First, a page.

Growth Plate Anatomy

Growth Plate Anatomy

Hannah-Noemi Ladenhauf

Gerd Seitlinger


During fetal development, three distinct ways of differentiation of the skeleton have been described. Somites, bilaterally paired blocks of mesoderm that form along the anterior-posterior axis, give rise to the axial skeleton. The lateral mesodermal plate generates the limb skeleton, and the cranial neural crest develops the branchial arch, craniofacial bone, and cartilage.

The formation of new bone tissue by osteoblasts is termed ossification or osteogenesis. In the process of generating new, healthy bone, there are two major pathways: intramembranous ossification and endochondral ossification. Both involve the transformation of a preexisting mesenchymal tissue into bone tissue. Intramembranous ossification occurs when flat bone needs to be built. It is an essential process during the formation of rudimentary bones of the skull.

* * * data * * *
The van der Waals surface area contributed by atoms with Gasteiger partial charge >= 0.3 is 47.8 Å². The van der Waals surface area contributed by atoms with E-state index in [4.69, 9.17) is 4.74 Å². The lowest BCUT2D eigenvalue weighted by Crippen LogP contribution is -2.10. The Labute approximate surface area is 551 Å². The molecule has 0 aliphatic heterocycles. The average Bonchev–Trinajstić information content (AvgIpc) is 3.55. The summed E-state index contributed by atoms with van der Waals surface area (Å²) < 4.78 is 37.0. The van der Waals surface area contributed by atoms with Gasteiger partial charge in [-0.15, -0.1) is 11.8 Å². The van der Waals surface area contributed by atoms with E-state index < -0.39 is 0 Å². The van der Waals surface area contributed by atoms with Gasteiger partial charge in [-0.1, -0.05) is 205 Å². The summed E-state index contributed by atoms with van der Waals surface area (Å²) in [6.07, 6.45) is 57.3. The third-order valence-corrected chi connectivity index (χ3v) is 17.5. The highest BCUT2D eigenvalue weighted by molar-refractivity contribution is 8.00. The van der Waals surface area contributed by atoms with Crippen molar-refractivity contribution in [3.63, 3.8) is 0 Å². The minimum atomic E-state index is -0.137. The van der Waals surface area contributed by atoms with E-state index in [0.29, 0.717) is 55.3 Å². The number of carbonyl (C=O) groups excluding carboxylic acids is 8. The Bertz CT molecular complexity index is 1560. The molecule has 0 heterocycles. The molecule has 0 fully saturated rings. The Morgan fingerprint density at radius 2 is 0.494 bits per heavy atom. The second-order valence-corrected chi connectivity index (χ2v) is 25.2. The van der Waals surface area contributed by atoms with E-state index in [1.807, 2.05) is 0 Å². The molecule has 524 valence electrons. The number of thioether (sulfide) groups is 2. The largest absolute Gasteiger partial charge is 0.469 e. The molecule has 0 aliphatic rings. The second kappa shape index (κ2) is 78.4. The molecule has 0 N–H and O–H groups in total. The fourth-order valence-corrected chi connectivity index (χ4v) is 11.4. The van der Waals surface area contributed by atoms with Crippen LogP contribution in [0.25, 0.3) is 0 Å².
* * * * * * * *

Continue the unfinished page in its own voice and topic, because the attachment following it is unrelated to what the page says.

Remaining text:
The first step during intramembranous ossification is the formation of bone spicules, which will subsequently fuse with each other. Therefore, a small group of mesenchymal precursor cells proliferate and form a dense cluster of cells, a nodule. The cells within the nodule replicate and develop into an osteoprogenitor cell.1 During further development, the osteo-progenitor cell changes in morphology and displays the morphologic characteristics of an osteoblast. Osteoblasts can then create an extracellular matrix containing type 1 collagen fibrils, termed osteoid, an immature bone, which increases the size of the bone spicules. As the spicules continue to grow, they fuse and form trabeculae. Some of the osteoblasts become incorporated within the osteoid and develop into osteocytes, which can later mineralize the immature bone tissue. As growth continues, the trabeculae become interconnected and so-called woven bone is formed. This initial trabecular network is also termed primary spongiosa. The periosteum is formed around the trabeculae by differentiating mesenchymal cells. Osteogenic cells that originate from the periosteum increase appositional growth and a bone collar is formed. The bone collar is then mineralized and lamellar bone is formed. Unlike endochondral ossification, intramembranous ossification does not require the preexistence of cartilage.